Magazine article Work & Family Life

Is 'Abstinence-Only' Working for Teens?

Magazine article Work & Family Life

Is 'Abstinence-Only' Working for Teens?

Article excerpt

Q As the parent of a teenager, I'm very interested in how the abstinence-only sex education programs are working. Is it true that the rate of teenage pregnancies has dropped?

-N.B., Tampa, FL

A Teen pregnancy has been declining in the U.S. since 1990, about eight years before the public abstinence-only sex education programs started. Even so, teenage girls give birth to almost 12 percent of the babies born in this country-double the rate in England and Canada and eight times the rate in Japan.

Abstinence is the only sure way to prevent unplanned pregnancies and sexually transmitted diseases (STDs). But at least two national studies of teens who pledged not to have sex before marriage have found that a majority did not live up to their vows. Another study, published in The American Journal of Sociology, found that teens who promised to remain abstinent until marriage delayed sexual activity by an average of 18 months, but they were more likely to have unprotected sex when they broke their pledge than those who did not pledge in the first place.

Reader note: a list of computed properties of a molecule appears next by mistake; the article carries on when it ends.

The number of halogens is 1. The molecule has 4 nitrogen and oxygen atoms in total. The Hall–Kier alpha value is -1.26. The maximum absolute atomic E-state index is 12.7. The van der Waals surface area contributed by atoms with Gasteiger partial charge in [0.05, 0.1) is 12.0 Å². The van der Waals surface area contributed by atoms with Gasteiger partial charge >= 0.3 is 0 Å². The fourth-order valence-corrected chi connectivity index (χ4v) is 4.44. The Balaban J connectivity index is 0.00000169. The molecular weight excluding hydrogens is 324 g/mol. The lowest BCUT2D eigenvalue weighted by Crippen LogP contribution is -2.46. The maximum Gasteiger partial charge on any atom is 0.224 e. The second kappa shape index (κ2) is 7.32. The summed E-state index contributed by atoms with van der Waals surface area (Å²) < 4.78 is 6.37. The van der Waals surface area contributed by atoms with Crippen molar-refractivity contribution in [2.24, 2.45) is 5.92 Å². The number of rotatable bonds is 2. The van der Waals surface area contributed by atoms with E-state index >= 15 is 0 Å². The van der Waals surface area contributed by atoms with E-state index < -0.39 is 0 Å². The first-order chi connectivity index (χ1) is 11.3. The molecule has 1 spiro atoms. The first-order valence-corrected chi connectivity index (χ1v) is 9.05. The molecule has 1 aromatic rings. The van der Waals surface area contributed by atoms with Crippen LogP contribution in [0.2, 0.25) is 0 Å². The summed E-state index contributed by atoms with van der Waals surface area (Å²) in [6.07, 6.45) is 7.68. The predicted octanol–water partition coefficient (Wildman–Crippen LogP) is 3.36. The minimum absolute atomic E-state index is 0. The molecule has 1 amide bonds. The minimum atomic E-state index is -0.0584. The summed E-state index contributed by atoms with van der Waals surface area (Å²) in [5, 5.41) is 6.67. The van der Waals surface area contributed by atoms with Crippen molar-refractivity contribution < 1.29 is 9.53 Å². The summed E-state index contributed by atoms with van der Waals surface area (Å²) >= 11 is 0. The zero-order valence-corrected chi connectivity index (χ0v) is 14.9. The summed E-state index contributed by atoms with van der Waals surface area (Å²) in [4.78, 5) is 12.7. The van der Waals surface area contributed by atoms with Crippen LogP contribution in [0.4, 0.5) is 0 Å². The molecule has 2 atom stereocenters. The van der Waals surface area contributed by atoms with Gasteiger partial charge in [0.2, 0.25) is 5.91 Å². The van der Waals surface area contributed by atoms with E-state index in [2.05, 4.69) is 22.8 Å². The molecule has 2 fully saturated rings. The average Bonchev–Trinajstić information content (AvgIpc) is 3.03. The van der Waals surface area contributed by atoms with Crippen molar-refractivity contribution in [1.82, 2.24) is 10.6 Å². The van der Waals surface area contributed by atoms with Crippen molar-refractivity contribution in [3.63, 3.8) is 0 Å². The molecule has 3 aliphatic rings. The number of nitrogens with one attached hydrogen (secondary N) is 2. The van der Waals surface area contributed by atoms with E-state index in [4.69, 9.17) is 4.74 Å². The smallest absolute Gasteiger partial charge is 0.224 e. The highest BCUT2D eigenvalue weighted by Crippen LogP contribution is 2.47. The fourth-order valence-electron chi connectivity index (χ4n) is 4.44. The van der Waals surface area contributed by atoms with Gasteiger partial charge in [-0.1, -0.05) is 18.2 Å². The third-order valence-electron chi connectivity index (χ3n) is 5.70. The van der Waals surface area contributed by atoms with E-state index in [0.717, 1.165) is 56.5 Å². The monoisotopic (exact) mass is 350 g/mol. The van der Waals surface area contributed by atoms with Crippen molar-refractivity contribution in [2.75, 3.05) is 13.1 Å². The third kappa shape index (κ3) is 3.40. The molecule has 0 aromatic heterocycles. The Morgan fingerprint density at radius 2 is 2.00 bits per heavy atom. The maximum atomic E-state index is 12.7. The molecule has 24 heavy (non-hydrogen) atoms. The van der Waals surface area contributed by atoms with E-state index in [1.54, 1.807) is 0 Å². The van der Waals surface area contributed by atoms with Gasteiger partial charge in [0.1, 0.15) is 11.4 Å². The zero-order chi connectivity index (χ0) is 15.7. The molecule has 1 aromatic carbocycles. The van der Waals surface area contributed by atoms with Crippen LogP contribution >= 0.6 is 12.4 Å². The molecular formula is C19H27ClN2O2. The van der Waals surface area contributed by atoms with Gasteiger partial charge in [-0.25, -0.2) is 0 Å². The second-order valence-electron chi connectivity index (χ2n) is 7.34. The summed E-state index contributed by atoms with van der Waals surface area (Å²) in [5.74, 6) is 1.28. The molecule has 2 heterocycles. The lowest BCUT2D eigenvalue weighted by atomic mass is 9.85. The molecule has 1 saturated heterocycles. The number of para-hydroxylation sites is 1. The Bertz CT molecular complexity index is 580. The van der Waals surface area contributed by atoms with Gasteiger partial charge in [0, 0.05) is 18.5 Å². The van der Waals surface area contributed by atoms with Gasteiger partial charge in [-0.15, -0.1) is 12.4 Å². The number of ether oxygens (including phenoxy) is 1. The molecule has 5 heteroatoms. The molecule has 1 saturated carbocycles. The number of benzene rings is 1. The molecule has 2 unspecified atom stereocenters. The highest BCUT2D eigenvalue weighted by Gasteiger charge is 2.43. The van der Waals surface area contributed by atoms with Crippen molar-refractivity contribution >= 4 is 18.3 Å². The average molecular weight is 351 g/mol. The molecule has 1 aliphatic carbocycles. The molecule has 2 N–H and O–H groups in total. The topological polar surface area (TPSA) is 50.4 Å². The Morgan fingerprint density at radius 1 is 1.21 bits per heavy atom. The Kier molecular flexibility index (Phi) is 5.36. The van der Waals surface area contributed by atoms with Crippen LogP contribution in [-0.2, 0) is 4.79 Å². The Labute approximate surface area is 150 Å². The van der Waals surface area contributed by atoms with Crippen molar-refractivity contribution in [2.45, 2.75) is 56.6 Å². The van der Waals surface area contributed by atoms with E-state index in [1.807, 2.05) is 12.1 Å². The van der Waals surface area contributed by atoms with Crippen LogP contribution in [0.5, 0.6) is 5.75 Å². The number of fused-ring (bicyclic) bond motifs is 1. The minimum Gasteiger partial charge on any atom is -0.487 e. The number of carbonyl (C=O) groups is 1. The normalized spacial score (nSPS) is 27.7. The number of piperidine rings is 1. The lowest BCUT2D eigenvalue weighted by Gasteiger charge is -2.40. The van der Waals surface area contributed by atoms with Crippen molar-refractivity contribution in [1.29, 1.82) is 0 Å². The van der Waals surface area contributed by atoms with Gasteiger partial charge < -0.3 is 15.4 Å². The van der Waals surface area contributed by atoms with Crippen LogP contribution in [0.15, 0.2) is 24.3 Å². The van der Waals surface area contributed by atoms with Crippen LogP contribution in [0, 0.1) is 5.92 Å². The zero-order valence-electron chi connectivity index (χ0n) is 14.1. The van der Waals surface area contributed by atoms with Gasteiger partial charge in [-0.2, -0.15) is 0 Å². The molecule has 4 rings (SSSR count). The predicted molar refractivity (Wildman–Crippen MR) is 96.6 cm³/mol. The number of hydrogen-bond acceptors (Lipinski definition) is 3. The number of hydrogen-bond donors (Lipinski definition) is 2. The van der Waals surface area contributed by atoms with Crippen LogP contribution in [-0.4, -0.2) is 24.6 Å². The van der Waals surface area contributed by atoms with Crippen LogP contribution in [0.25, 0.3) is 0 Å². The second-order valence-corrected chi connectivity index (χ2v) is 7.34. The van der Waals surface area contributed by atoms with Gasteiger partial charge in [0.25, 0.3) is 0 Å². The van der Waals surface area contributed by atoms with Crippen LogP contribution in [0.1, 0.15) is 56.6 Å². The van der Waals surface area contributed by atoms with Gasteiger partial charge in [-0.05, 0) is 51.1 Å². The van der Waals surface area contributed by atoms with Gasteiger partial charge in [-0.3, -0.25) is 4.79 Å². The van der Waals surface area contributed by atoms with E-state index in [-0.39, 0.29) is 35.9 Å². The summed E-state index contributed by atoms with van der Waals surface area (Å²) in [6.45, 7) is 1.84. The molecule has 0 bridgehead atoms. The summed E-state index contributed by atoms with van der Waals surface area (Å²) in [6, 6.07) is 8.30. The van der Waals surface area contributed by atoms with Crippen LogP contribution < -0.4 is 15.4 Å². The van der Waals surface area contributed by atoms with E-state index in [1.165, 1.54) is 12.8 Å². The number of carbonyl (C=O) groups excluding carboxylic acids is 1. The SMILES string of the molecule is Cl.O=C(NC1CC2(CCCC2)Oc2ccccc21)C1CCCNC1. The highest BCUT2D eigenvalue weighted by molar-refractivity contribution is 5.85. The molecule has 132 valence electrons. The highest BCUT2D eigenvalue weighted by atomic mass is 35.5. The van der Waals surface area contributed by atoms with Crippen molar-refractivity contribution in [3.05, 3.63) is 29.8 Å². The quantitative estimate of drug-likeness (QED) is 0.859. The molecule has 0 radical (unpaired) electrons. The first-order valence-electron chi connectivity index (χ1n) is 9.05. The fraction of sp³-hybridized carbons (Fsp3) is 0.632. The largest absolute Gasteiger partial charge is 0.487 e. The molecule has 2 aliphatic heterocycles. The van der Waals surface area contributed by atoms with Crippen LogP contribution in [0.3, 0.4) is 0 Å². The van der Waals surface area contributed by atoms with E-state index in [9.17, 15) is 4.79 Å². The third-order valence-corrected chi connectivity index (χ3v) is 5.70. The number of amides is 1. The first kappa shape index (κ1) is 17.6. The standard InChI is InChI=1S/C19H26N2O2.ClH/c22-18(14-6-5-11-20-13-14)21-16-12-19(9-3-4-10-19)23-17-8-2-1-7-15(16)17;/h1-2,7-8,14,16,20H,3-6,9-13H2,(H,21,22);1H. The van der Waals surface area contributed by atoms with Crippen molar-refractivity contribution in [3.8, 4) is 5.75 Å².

Cynthia Dailard of the Alan Guttmacher Institute reports that programs that promote abstinence and also provide information on the benefits of contraception for those who don't remain abstinent are more successful in delaying the start of sexual activity and reducing the incidence of teen pregnancies and STDs than abstinence-only programs. …

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